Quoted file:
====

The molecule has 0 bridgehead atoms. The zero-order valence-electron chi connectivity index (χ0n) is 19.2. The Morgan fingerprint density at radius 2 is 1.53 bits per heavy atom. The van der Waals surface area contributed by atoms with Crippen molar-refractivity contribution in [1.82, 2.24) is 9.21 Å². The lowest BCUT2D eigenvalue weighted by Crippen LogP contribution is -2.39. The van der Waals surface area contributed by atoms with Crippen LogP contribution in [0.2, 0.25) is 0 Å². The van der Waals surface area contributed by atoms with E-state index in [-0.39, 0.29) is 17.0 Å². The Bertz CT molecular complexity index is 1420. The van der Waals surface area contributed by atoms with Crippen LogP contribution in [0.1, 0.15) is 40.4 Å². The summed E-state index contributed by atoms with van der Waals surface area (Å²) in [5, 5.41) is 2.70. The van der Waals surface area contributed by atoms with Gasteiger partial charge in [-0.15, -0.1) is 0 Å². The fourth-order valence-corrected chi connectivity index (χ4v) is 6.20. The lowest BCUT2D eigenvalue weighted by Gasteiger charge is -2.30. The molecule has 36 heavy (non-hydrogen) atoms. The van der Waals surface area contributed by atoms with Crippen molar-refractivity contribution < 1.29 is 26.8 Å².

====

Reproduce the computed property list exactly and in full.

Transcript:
The molecule has 0 bridgehead atoms. The zero-order valence-electron chi connectivity index (χ0n) is 19.2. The Morgan fingerprint density at radius 2 is 1.53 bits per heavy atom. The van der Waals surface area contributed by atoms with Crippen molar-refractivity contribution in [1.82, 2.24) is 9.21 Å². The lowest BCUT2D eigenvalue weighted by Crippen LogP contribution is -2.39. The van der Waals surface area contributed by atoms with Crippen LogP contribution in [0.2, 0.25) is 0 Å². The van der Waals surface area contributed by atoms with E-state index in [-0.39, 0.29) is 17.0 Å². The Bertz CT molecular complexity index is 1420. The van der Waals surface area contributed by atoms with Crippen LogP contribution in [0.1, 0.15) is 40.4 Å². The summed E-state index contributed by atoms with van der Waals surface area (Å²) in [5, 5.41) is 2.70. The van der Waals surface area contributed by atoms with Gasteiger partial charge in [-0.15, -0.1) is 0 Å². The fourth-order valence-corrected chi connectivity index (χ4v) is 6.20. The lowest BCUT2D eigenvalue weighted by Gasteiger charge is -2.30. The molecule has 36 heavy (non-hydrogen) atoms. The van der Waals surface area contributed by atoms with Crippen molar-refractivity contribution < 1.29 is 26.8 Å².